Gainesville, Florida has numerous natural parks, preserves, and places of learning, but which ones should you visit? It’s hard to narrow down your options, so a short list might help. Here are three of the most beautiful sights in Gainesville.
Alfred A. Ring Park
Image via Flickr by Alachua County
Alfred A. Ring Park has benches, a picnic area, and a playground, but the main draw is the scenic 1.5-mile hiking trail. Start your journey on a natural walkway; it leads into a wooded expanse that follows the path of Hogtown Creek.
Walk across boardwalks to see the park’s diverse plant life, which includes loblolly pines, maple trees, bluff oaks, and sweetgum trees. Also inside the park is the Emily S. Ring wildflower garden, which has native plants, like saw palmettos, azaleas, and camellias. Further along the path, you’ll see rare plants, like large Southern magnolias.
The hiking path in Alfred A. Ring Park is complemented by the the animals nearby. During the morning, you might see squirrels and hear the gentle songs of birds, like the Carolina wren. While at the wildflower garden, you can see a goldfish pond.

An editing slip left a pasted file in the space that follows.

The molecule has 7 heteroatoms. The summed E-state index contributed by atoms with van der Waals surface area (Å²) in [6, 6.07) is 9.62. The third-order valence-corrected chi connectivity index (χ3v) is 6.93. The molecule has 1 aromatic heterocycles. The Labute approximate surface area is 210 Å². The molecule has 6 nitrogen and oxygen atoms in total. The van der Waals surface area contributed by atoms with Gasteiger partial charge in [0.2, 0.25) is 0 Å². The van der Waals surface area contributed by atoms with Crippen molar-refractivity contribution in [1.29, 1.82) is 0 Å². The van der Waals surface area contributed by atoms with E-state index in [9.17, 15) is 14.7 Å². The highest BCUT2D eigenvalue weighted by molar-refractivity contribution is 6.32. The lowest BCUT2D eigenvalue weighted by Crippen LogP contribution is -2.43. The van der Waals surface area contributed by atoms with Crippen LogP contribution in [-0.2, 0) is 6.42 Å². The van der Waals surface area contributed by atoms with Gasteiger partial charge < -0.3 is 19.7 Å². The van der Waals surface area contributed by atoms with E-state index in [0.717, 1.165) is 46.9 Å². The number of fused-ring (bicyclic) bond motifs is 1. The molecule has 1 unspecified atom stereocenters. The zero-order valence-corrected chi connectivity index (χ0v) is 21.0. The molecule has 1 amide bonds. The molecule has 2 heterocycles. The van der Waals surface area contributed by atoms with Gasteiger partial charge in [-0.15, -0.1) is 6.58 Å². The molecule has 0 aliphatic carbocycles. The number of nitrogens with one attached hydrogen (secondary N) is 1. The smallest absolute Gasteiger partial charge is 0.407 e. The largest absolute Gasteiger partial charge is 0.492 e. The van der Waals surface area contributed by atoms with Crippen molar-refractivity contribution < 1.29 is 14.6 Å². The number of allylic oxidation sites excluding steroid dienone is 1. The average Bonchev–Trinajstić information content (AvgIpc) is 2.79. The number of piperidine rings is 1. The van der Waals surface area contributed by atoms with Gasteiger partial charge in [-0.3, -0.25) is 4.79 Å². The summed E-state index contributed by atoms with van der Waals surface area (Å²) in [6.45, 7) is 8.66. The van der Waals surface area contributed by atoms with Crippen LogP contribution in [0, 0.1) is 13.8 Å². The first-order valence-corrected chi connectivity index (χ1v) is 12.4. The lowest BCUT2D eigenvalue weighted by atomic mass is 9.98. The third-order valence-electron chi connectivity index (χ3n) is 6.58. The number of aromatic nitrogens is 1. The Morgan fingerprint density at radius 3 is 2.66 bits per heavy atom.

Gum Root Park
Gum Root Park is found along the northern shore of Newnans Lake, and it is adjacent to the Gum Root Conservation Area. The 741-acre park is mostly swampland, but it’s a diverse area that includes a blackwater stream, a xeric hammock, pine flatwoods, and a 20-acre pasture.
This park is a great spot for watching birds and wildlife. You will see alligators, deer, and otters. You might see and hear birds like the semipalmated plover and semipalmated sandpiper, but the lakes in the area also support birds like the bald eagle and osprey.
Wilmot Gardens (University of Florida)
Wilmot Gardens is a source of tranquility for patients and their caregivers from University of Florida Health, but the gardens are open to the public free of charge. If you visit the 4.8-acre property, you will be able to walk along five large gardens, which contain plants like azaleas, bromeliads, camellias, and Japanese maple trees. The Chapman Healing Garden is a sensory experience, where visitors are stimulated by fragrances, colors, and the sound of water.
The property also features a commons area and a greenhouse. You could have a picnic in the commons, while being surrounded by gardens and looking at the other sights on the property. The greenhouse is a climate-controlled space with an area over 2,700 square feet. It houses the Therapeutic Horticulture Program at Wilmot Gardens, where individuals experience the healing power of gardening and others can study the therapeutic benefits of gardening.
You’re always minutes away from many of the parks in the area. However, you should find a hotel room where you can view some of the parks and preserves from a distance.
Gainesville has so many beautiful parks and places of learning, but you should visit Alfred A. Ring Park, Gum Root Park, and Wilmot Gardens in particular. All three places offer diverse sights, gentle sounds, and serenity.